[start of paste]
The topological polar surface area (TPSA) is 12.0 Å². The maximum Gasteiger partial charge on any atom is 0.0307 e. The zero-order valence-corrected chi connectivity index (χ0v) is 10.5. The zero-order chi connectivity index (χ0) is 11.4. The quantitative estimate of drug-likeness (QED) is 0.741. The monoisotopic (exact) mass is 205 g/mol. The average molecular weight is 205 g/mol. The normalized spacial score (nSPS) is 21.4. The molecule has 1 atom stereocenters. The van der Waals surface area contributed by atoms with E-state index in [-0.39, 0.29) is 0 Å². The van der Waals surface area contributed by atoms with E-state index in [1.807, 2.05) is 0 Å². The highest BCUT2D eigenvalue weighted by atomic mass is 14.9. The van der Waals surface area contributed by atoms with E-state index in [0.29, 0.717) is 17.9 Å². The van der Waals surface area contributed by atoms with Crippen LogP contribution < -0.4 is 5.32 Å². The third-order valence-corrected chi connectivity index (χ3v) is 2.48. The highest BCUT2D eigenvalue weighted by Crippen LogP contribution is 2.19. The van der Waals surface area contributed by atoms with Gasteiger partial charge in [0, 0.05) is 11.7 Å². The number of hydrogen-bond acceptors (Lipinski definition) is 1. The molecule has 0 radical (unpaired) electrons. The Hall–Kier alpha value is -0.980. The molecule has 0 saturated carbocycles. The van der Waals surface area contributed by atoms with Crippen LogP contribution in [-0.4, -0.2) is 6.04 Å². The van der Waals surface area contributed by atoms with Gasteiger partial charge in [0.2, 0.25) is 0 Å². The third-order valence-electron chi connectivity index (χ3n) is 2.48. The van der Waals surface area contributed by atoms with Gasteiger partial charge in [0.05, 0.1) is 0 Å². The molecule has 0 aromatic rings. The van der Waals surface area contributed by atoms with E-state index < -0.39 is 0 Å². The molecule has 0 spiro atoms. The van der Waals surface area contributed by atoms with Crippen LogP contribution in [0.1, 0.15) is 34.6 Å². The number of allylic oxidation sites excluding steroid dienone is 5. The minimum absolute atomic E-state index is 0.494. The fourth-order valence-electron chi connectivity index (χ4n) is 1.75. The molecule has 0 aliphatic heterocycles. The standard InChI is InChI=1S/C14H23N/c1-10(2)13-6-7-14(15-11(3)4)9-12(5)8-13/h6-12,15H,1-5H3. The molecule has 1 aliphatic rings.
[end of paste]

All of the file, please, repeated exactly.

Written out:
The topological polar surface area (TPSA) is 12.0 Å². The maximum Gasteiger partial charge on any atom is 0.0307 e. The zero-order valence-corrected chi connectivity index (χ0v) is 10.5. The zero-order chi connectivity index (χ0) is 11.4. The quantitative estimate of drug-likeness (QED) is 0.741. The monoisotopic (exact) mass is 205 g/mol. The average molecular weight is 205 g/mol. The normalized spacial score (nSPS) is 21.4. The molecule has 1 atom stereocenters. The van der Waals surface area contributed by atoms with E-state index in [-0.39, 0.29) is 0 Å². The van der Waals surface area contributed by atoms with E-state index in [1.807, 2.05) is 0 Å². The highest BCUT2D eigenvalue weighted by atomic mass is 14.9. The van der Waals surface area contributed by atoms with E-state index in [0.29, 0.717) is 17.9 Å². The van der Waals surface area contributed by atoms with Crippen LogP contribution < -0.4 is 5.32 Å². The third-order valence-corrected chi connectivity index (χ3v) is 2.48. The highest BCUT2D eigenvalue weighted by Crippen LogP contribution is 2.19. The van der Waals surface area contributed by atoms with Gasteiger partial charge in [0, 0.05) is 11.7 Å². The number of hydrogen-bond acceptors (Lipinski definition) is 1. The molecule has 0 radical (unpaired) electrons. The Hall–Kier alpha value is -0.980. The molecule has 0 saturated carbocycles. The van der Waals surface area contributed by atoms with Crippen LogP contribution in [-0.4, -0.2) is 6.04 Å². The van der Waals surface area contributed by atoms with Gasteiger partial charge in [0.2, 0.25) is 0 Å². The third-order valence-electron chi connectivity index (χ3n) is 2.48. The van der Waals surface area contributed by atoms with Gasteiger partial charge in [0.05, 0.1) is 0 Å². The molecule has 0 aromatic rings. The van der Waals surface area contributed by atoms with E-state index < -0.39 is 0 Å². The molecule has 0 spiro atoms. The van der Waals surface area contributed by atoms with Crippen LogP contribution in [0.1, 0.15) is 34.6 Å². The number of allylic oxidation sites excluding steroid dienone is 5. The minimum absolute atomic E-state index is 0.494. The fourth-order valence-electron chi connectivity index (χ4n) is 1.75. The molecule has 0 aliphatic heterocycles. The standard InChI is InChI=1S/C14H23N/c1-10(2)13-6-7-14(15-11(3)4)9-12(5)8-13/h6-12,15H,1-5H3. The molecule has 1 aliphatic rings.